Pietro Nardini

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Pietro Nardini, engraving attributed to Giovanni Battista Cecchi

Pietro Nardini (12 April 1722 – 7 May 1793) was an Italian composer and violinist, a transitional musician who worked in both the Baroque and Classical era traditions.


Nardini was born in Livorno and at the age of 12 became a pupil of Giuseppe Tartini in Padua. In 1740 he moved to Lucca. He was invited to the court of Maria Theresa in Vienna more than once. In 1762 he moved to Stuttgart, where he joined the court of Charles Eugene, Duke of Württemberg and performed at his summer residence Ludwigsburg Palace. He was appointed conductor, succeeding Niccolò Jommelli. In 1765 he traveled to the courts of Charles I, Duke of Brunswick-Wolfenbüttel and Prince Francis Xavier of Saxony. In 1770 he moved back to Italy to assist the suffering Tartini. The next year he became Kapellmeister, succeeding Carlo Antonio Campioni in Florence. The rest of his life he stayed at the court of Leopold II, Grand Duke of Tuscany, but performed in Napels, Pisa and Rome.

Pietro Nardini

As a friend of Leopold Mozart, he witnessed the arrival of Wolfgang Amadeus Mozart on his first visit to Italy and his attempts to find a sustainable position in 1770–1771. He also met the Bohemian composer Václav Pichl, Kapellmeister to Ferdinand Karl, Archduke of Austria-Este, governor of Lombardy. In 1778 he was invited by Catherine the Great.

Nardini is mentioned in English writer Hester Lynch Piozzi's Observations and Reflections Made in the Course of a Journey Through France, Italy, and Germany (1789) as playing a solo at a concert Mrs Piozzi and her husband, Gabriele Piozzi, gave in Florence in July 1785.[citation needed]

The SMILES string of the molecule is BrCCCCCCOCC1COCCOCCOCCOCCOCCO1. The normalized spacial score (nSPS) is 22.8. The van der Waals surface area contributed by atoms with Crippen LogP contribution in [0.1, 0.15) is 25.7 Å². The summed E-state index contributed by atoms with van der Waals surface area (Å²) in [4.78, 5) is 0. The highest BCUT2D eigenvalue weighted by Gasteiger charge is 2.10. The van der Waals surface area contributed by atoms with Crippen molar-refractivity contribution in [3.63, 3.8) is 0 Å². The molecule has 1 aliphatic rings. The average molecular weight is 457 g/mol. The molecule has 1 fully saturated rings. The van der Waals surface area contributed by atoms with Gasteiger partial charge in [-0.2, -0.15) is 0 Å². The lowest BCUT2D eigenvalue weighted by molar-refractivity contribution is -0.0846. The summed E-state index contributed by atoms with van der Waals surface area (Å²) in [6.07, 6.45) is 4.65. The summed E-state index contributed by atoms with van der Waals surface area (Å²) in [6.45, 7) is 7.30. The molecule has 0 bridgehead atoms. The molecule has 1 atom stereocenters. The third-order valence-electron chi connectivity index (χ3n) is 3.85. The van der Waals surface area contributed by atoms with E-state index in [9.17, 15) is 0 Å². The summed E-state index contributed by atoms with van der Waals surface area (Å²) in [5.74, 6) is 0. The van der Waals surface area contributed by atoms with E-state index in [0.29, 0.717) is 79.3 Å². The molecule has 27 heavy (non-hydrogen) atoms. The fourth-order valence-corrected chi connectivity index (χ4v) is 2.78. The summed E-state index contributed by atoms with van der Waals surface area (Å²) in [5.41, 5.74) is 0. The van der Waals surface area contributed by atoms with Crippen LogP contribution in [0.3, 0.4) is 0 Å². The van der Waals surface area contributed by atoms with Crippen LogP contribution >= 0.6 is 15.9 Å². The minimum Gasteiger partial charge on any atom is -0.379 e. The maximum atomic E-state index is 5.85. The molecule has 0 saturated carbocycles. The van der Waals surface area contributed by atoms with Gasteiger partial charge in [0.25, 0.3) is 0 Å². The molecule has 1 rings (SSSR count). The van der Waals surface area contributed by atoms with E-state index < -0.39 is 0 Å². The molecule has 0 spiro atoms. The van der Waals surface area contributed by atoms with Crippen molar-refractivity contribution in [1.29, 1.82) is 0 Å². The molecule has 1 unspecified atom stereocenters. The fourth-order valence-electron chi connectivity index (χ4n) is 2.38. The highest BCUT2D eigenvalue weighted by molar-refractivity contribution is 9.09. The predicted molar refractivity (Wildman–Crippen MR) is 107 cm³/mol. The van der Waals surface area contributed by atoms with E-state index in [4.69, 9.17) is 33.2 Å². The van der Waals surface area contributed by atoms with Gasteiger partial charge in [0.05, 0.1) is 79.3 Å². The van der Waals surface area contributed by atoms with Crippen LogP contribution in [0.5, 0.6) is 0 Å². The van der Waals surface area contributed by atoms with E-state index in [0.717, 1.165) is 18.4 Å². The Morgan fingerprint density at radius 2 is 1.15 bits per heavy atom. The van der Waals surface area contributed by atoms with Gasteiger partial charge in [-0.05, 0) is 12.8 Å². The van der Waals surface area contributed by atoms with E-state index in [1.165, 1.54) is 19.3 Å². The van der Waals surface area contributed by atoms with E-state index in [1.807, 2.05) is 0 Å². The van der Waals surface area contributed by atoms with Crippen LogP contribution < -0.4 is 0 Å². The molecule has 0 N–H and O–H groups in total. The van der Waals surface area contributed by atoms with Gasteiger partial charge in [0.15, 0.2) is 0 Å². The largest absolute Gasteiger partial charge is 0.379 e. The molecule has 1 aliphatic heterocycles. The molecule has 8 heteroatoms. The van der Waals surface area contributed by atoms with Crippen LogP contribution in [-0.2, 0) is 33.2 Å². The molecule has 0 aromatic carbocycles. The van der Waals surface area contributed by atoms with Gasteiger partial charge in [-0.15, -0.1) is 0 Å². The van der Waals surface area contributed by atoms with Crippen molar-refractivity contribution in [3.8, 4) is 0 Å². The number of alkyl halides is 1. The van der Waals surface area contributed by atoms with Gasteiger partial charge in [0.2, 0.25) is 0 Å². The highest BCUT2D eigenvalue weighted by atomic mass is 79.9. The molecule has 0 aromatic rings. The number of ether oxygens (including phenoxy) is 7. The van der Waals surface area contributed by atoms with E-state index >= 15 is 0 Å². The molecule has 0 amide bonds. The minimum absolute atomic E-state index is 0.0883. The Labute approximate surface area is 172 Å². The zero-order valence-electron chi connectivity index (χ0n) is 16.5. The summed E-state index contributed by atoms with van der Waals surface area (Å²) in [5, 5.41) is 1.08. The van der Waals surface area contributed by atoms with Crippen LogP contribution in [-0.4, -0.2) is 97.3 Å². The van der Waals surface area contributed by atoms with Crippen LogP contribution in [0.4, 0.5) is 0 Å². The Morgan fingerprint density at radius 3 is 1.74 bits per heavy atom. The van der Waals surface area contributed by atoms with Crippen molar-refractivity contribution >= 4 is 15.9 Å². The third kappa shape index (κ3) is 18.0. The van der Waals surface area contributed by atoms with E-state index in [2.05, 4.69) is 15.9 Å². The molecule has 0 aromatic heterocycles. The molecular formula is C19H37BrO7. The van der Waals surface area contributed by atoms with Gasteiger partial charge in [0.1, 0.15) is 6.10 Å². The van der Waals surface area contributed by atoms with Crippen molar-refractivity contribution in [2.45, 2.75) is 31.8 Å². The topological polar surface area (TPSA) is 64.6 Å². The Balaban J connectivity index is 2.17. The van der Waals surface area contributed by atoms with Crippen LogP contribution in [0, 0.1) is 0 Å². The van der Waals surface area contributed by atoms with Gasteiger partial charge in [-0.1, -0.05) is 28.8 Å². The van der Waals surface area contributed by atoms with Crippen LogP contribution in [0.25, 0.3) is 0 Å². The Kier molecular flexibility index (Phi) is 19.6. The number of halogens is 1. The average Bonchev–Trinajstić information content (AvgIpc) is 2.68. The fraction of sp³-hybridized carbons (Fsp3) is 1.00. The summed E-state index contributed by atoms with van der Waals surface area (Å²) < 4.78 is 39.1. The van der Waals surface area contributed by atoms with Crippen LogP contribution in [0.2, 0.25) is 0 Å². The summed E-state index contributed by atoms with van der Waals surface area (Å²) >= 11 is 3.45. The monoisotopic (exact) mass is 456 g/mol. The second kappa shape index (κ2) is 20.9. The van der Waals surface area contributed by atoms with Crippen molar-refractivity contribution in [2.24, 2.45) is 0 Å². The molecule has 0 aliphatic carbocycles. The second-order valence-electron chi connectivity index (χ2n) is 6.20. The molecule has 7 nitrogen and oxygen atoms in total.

Though Nardini was not a prolific composer, his works are known for their sentimental but melodious tunes and usefulness in technical studies. Among the best known are the Sonata in D major and the Concerto in E minor.

He was a teacher to many students: Bartolomeo Campagnoli, Filippo Manfredi [it], Thomas Linley the younger, Giovanni Francesco Giuliani [it] and perhaps Giuseppe Cambini and Gaetano Brunetti. Nardini died in Florence on 7 May 1793, aged 71.[1]


  • Overtures and Flute Concertos, Auser Musici, Carlo Ipata, director, Agorà Musica AG 157.1 (2002)

Nardini's Concerto per Violino in mi minore (Violin Concerto in E minor), was recorded by Pinchas Zukerman, violin, and members of the Los Angeles Philharmonic, on CBS Masterworks, in the 1970s, now available in "Vivaldi, Nardini & Viotti: Italian Violin Concertos", ETERNA 2009.

A Concerto for Violin in F major, Op. 1, No. 3 was performed on a Stradivarius violin by Andrea Cappelletti with the European Community Chamber Orchestra in 1992. The recording was released in 1998 on Koch Schwann Musica Mundi 3-8711-2 under the title, Tribute to Stradivarius: Virtuoso Violin Concertos.

A Violin Concerto in E minor performed by Mischa Elman and the Chamber Orchestra of the Vienna State Opera, Vladimir Golschmann conducting, was digitally remastered and appeared in 1993 on Vanguard Classics OVC 8033 as part of The Mischa Elman Collection.

Four violin concertos (in C major, G major, D major, and A major) were recorded in 2001, featuring Mauro Rossi as performer and conductor, on Dynamic CDS392.

His Six String Quartets are performed by Quartetto Eleusi on Brilliant Classics.[2]

The ensemble Ardi Cor Mio performed four violin sonatas from manuscripts in various European museums and recorded them in 2007 on Tactus TC 721401.

Henryk Szeryng plays Nardini, Vieuxtemps, Ravel & Schumann. Violin Concerto in E minor. SWR Sinfonieorchester, Hans Rosbaud.

Ensemble Alraune recorded the duets for two violas on NovAntiqua Records.

The Austrian Eduard Melkus recorded the Violin Concerto in E-flat major with the Capella Academica, Vienna, conducted by August Wenzinger on Archiv Produktion 198370 in February 1966.


  1. ^ "Pietro Nardini, Italian composer". Encyclopædia Britannica.
  2. ^ "Nardini: Complete String Quartets, Cat: 94438", February 2013, Brilliant Classics

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